by Christina Fuoco-Karasinski
All I Can Say
Directed by: Danny Clinch, Taryn Gould, Colleen Hennessy, Shannon Hoon
Starring: Shannon Hoon, Lisa Sinha, Glen Graham, Brad Smith, Rogers Stevens and Christopher Thorn
1 hr., 42 mins.
Before Blind Melon lead singer Shannon Hoon died, he traveled with a video camera. Everywhere he went, he documented his life, almost like a video diary.
Director Danny Clinch was given the tapes by Hoon’s girlfriend, Lisa Sinha, and, after a mourning period and “a lot of discussion,” the renowned photographer — who once interned for Annie Leibovitz and has shot the likes of Bob Dylan, Tupac Shakur and Björk — made the bold move of telling Hoon’s story through the singer’s eyes.
Late last month, Oscilloscope Laboratories released the feature documentary *All I Can Say* in virtual cinemas, record stores and music venues.
“Shannon’s girlfriend always felt I should take control of the tapes and do something with them,” Clinch says. “There was talk of making the film as a Blind Melon documentary, until someone in the band said, ‘This is through Shannon’s eyes, and more focused on him.’”
“It’s not a film about Blind Melon,” Clinch continues. “It’s about this person who started filming himself obsessively. This is before there were cellphones. He had to change the batteries, bring the camera, save the tapes. He had all these things going against him. He was leaving something really valuable to us. The challenge was telling that story and not leaving any holes in the story.”
Founded in 1990, Blind Melon launched its self-titled debut in 1992 with a southern psych-rock-influenced album fused with ’90s-era alt-grunge that included the breakthrough single, “No Rain.” Its accompanying music video starred the now-iconic “Bee Girl” and earned heavy airplay on MTV, propelling the band to quadruple-platinum success. Hoon passed away from a cocaine overdose on Oct. 21, 1995, in New Orleans.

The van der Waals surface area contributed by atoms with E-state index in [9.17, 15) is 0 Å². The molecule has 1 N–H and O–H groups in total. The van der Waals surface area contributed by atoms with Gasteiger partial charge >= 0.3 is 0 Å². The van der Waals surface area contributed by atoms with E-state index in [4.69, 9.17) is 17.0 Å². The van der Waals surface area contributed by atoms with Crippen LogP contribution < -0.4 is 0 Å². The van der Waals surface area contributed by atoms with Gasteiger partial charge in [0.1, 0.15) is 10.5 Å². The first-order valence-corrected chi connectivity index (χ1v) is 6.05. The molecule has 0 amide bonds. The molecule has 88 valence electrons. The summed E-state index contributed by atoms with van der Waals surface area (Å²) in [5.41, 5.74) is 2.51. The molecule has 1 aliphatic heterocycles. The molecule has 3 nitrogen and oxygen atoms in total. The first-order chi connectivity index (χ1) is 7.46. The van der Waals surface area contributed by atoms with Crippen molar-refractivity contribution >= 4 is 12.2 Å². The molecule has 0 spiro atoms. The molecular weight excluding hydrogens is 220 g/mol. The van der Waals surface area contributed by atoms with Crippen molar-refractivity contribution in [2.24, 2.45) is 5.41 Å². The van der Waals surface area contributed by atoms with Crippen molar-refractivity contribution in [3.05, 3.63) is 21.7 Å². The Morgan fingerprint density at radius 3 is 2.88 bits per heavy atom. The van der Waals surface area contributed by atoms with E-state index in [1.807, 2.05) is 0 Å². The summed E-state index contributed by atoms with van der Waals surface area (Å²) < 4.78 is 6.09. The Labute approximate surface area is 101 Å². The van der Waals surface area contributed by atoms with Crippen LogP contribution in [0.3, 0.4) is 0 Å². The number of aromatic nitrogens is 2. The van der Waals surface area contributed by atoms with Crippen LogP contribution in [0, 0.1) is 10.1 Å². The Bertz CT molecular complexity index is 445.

All I Can Say traces Blind Melon’s rise to fame, the Indiana-bred singer’s creative process, his family, his daughter’s birth and his struggle with addiction — all the way up to a few hours before his death at age 28 on his tour bus. It features appearances by Sinha, who gave birth to Hoon’s daughter, Nico Blue; and Blind Melon members Christopher Thorn, Brad Smith, Rogers Stevens and Glen Graham.
“Shannon would love this film — the editing of it, the franticness of it, the wide angles, the poking fun of his friends, the music,” says Clinch, who co-directed the documentary with Taryn Gould and Colleen Hennessy. “We did him justice.”
“I was friends with Shannon and am still friends with the band to this day,” Clinch continues. “We had the rug pulled out from under us when Shannon passed away. We were in our mid- to late 20s — still pretty young at heart and not used to that sort of thing.”
The film started as Blind Melon’s story, Clinch says. But then he started to focus on Hoon and the world through his eyes.
Co-director Gould notes that, “It’s an autobiographical document that’s comprehensive of a person and a time. I think the music is part of his expression and diary. You get to know him. He was raw and very open about his struggles . . . We were dealing with, ‘What did Shannon intend with this archive?’ He was intending to share because he was constantly addressing an audience. Shannon was leaving a record of his life. We put it together as a complete portrait of a flawed human who died young.”
All three say it’s unfortunate to release All I Can Say during the COVID-19 pandemic. Hennessy thinks, however, that it could be helpful to those who are suffering through this time.
“I’ve read statistics about how people are struggling with mental health more than ever as a result of this,” Hennessy says. “This would resonate with that group as well. They can relate to someone else struggling, struggling with addiction. You feel like you’re not quite alone.”
Gould adds, “This story is particularly interesting. It was a really surreal experience, let alone the fact that it ends with this dramatic punctuation mark. He filmed up until the morning he passed away . . . He’s someone who lived and loved hard and he messed up hard. You get to experience all of that.”
Out of the Box is a semi-regular column by VCReporter staff and contributors about television and streaming content.